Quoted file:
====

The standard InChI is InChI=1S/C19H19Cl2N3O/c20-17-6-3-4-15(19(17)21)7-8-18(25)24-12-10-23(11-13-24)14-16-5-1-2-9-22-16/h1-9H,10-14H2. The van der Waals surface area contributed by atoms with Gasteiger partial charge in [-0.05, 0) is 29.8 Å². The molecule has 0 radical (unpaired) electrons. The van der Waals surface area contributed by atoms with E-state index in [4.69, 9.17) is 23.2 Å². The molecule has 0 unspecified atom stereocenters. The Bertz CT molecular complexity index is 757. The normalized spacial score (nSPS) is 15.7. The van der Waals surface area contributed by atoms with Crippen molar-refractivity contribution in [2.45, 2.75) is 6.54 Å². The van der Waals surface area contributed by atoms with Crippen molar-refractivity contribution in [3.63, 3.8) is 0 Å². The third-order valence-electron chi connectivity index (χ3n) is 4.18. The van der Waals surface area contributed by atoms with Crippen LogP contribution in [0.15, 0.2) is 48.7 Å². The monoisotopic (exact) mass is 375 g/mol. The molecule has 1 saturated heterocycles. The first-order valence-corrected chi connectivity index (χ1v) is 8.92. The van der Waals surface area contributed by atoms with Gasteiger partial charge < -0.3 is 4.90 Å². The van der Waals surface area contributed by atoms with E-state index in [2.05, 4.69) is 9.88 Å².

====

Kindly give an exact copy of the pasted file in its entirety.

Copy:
The standard InChI is InChI=1S/C19H19Cl2N3O/c20-17-6-3-4-15(19(17)21)7-8-18(25)24-12-10-23(11-13-24)14-16-5-1-2-9-22-16/h1-9H,10-14H2. The van der Waals surface area contributed by atoms with Gasteiger partial charge in [-0.05, 0) is 29.8 Å². The molecule has 0 radical (unpaired) electrons. The van der Waals surface area contributed by atoms with E-state index in [4.69, 9.17) is 23.2 Å². The molecule has 0 unspecified atom stereocenters. The Bertz CT molecular complexity index is 757. The normalized spacial score (nSPS) is 15.7. The van der Waals surface area contributed by atoms with Crippen molar-refractivity contribution in [2.45, 2.75) is 6.54 Å². The van der Waals surface area contributed by atoms with Crippen molar-refractivity contribution in [3.63, 3.8) is 0 Å². The third-order valence-electron chi connectivity index (χ3n) is 4.18. The van der Waals surface area contributed by atoms with Crippen LogP contribution in [0.15, 0.2) is 48.7 Å². The monoisotopic (exact) mass is 375 g/mol. The molecule has 1 saturated heterocycles. The first-order valence-corrected chi connectivity index (χ1v) is 8.92. The van der Waals surface area contributed by atoms with Gasteiger partial charge < -0.3 is 4.90 Å². The van der Waals surface area contributed by atoms with E-state index in [2.05, 4.69) is 9.88 Å².